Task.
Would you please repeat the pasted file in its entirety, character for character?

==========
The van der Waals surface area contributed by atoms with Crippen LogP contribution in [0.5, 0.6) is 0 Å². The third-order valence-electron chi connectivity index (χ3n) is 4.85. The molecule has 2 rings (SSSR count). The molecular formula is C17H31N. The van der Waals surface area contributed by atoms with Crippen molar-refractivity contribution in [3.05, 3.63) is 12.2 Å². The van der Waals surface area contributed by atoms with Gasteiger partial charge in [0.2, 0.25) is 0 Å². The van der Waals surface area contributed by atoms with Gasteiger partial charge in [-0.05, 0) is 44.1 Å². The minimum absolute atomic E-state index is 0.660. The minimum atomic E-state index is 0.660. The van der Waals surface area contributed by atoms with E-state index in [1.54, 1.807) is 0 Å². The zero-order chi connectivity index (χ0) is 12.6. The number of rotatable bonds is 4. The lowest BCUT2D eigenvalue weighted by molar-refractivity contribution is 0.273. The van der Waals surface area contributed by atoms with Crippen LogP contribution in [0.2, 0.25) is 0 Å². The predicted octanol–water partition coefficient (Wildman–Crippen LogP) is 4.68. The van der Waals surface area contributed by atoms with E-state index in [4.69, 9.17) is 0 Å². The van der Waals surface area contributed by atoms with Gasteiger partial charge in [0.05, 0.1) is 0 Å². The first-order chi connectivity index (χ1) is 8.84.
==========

The van der Waals surface area contributed by atoms with Crippen LogP contribution in [0.5, 0.6) is 0 Å². The third-order valence-electron chi connectivity index (χ3n) is 4.85. The molecule has 2 rings (SSSR count). The molecular formula is C17H31N. The van der Waals surface area contributed by atoms with Crippen molar-refractivity contribution in [3.05, 3.63) is 12.2 Å². The van der Waals surface area contributed by atoms with Gasteiger partial charge in [0.2, 0.25) is 0 Å². The van der Waals surface area contributed by atoms with Gasteiger partial charge in [-0.05, 0) is 44.1 Å². The minimum absolute atomic E-state index is 0.660. The minimum atomic E-state index is 0.660. The van der Waals surface area contributed by atoms with E-state index in [1.54, 1.807) is 0 Å². The zero-order chi connectivity index (χ0) is 12.6. The number of rotatable bonds is 4. The lowest BCUT2D eigenvalue weighted by molar-refractivity contribution is 0.273. The van der Waals surface area contributed by atoms with Crippen LogP contribution in [0.2, 0.25) is 0 Å². The predicted octanol–water partition coefficient (Wildman–Crippen LogP) is 4.68. The van der Waals surface area contributed by atoms with E-state index in [4.69, 9.17) is 0 Å². The van der Waals surface area contributed by atoms with Gasteiger partial charge in [0.05, 0.1) is 0 Å². The first-order chi connectivity index (χ1) is 8.84.